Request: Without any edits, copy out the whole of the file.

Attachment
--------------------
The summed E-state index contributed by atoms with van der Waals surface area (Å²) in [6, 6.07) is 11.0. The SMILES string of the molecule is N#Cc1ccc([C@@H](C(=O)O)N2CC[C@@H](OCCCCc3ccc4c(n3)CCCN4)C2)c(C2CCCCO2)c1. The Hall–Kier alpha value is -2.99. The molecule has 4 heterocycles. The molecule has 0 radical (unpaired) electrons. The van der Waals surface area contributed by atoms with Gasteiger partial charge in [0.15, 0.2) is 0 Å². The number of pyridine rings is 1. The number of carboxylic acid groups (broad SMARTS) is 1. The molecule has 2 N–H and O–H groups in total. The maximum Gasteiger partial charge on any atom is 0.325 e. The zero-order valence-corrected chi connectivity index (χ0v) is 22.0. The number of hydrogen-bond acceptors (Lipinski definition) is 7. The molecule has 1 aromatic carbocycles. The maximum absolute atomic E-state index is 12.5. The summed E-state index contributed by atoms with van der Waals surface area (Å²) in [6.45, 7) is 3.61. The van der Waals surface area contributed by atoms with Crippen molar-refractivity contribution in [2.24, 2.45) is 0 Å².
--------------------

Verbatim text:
The summed E-state index contributed by atoms with van der Waals surface area (Å²) in [6, 6.07) is 11.0. The SMILES string of the molecule is N#Cc1ccc([C@@H](C(=O)O)N2CC[C@@H](OCCCCc3ccc4c(n3)CCCN4)C2)c(C2CCCCO2)c1. The Hall–Kier alpha value is -2.99. The molecule has 4 heterocycles. The molecule has 0 radical (unpaired) electrons. The van der Waals surface area contributed by atoms with Gasteiger partial charge in [0.15, 0.2) is 0 Å². The number of pyridine rings is 1. The number of carboxylic acid groups (broad SMARTS) is 1. The molecule has 2 N–H and O–H groups in total. The maximum Gasteiger partial charge on any atom is 0.325 e. The zero-order valence-corrected chi connectivity index (χ0v) is 22.0. The number of hydrogen-bond acceptors (Lipinski definition) is 7. The molecule has 1 aromatic carbocycles. The maximum absolute atomic E-state index is 12.5. The summed E-state index contributed by atoms with van der Waals surface area (Å²) in [6.45, 7) is 3.61. The van der Waals surface area contributed by atoms with Crippen molar-refractivity contribution in [2.24, 2.45) is 0 Å².